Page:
Don’t Eat Spiders. Illus. Karen Patkau. (Stoddart Kids/Fitzhenry & Whiteside, 1999—originally Oxford UP, 1985)
Poems published in Do Whales Jump at Night? Ed. Florence McNeil. Toronto: Groundwood, 1990
Heidbreder, Robert. Editor. I Hate Dinosaurs and Other Poems. Illlus. David Shaw. Toronto: Houghton Mifflin (now Nelson), 1992.
Heidbreder, Robert. Editor for Waves reading series, drama and poetry stream. Houghton-Mifflin 1992-93.
Poems published in Houghton-Mifflin Math Series (1994).
Poems and author profile published in Ladybug Magazine (1995-96)
Poem published in Chirp Magazine (2008)
Poems appearing in Ladybug and Cricket, at various times &endash; most recently in Ladybug in, March 2016.
Noisy Poems for a Busy Day
2012 - Best Bets, Nonfiction, Ontario Library Association, Longlist.
Chocolate Lily Book Awards (BC), 2009-2010. Nominee Picture Book.
Blue Spruce Award, 2010 Shortlist. Ontario Library Association.
First & Best Books for Children, 2009. Toronto Public Library.
Marilyn Baillie Picture Book Award, 2008. Finalist. Canadian Children’s Book Centre.
Amelia Frances Howard-Gibbon Illustrator’s Award, 2008. Shortlist.
Best Books for Kids and Teens, 2008. Canadian Children’s Book Centre.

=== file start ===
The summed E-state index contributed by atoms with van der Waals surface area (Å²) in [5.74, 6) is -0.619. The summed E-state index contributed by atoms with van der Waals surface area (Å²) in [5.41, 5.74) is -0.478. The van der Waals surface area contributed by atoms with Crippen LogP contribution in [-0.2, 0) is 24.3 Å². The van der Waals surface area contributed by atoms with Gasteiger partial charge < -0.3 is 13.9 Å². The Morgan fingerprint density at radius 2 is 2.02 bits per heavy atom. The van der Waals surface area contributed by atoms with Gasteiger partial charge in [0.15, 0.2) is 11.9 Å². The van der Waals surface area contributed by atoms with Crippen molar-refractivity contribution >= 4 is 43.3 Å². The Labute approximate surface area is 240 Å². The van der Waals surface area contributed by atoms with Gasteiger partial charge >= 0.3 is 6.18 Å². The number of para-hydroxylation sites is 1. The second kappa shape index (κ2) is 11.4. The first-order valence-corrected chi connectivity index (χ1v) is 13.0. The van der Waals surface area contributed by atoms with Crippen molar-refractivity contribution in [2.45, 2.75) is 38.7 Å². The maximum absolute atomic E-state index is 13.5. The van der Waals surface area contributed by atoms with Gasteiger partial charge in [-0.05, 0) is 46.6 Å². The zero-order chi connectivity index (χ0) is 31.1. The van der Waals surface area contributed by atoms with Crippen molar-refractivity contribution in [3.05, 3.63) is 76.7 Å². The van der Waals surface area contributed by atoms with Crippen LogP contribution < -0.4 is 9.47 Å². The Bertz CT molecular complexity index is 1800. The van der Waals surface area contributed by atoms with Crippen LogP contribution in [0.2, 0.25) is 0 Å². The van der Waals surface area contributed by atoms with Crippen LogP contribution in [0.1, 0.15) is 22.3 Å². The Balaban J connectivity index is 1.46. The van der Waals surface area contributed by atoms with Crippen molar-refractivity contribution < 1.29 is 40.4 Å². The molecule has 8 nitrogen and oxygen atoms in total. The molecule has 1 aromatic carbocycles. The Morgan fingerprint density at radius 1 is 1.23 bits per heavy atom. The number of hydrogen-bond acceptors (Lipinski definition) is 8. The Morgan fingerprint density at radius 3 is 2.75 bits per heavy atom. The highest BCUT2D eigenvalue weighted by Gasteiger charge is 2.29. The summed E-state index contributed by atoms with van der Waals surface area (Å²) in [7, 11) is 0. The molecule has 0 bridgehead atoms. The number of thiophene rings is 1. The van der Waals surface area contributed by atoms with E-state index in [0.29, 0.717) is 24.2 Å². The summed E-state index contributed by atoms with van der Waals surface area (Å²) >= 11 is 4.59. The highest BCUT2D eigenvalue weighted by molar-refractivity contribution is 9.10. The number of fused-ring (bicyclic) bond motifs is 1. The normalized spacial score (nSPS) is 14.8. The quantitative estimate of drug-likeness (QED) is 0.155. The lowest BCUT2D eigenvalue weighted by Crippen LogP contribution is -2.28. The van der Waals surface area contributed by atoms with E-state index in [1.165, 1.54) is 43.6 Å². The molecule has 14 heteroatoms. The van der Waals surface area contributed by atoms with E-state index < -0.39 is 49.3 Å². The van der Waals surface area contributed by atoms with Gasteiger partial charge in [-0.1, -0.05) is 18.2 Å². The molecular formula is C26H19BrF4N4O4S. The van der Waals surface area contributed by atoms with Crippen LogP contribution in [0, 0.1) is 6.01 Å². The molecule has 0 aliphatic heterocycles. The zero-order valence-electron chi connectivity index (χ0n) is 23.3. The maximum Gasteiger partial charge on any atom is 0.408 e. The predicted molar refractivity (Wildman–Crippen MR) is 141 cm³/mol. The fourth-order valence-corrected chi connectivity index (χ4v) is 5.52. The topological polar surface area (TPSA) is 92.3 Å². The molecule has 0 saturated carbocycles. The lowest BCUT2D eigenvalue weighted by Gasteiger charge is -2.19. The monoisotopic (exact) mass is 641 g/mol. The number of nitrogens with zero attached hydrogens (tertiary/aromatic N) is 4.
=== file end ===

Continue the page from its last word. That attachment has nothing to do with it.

First and Best (Picture Books), 2007. Toronto Public Library.
TD Canadian Children’s Literature Award, Canadian Children’s Book Centre, 2008. Shortlist.
A Sea-Wishing Day
Christie Harris Illustrated Children’s Literature Prize, 2007 (BC Book Prizes). Winner.
Chocolate Lily Book Awards (BC), 2008-2009. Nominee Picture Book.
First and Best (Picture Books), 2008. Toronto Public Library.
Amelia Frances Howard-Gibbon Illustrator’s Award, 2007. Shortlist.
Ontario Library Association Best Bets Picture Book, 2007.
Our Choice 2006, Canadian Children’s Book Centre.
Drumheller Dinosaur Dance
Blue Spruce Award, 2005. Ontario Library Association. Winner.
Chocolate Lily Book Awards (BC), 2005. Picture Books. Winner.
Canada Toy Testing Council “Great Book” Awards, 2005. Winner.
Amelia Frances Howard-Gibbon Illustrator’s Award, 2005. Shortlist.
Ruth and Sylvia Schwartz Children’s Book Award, 2005. Shortlist.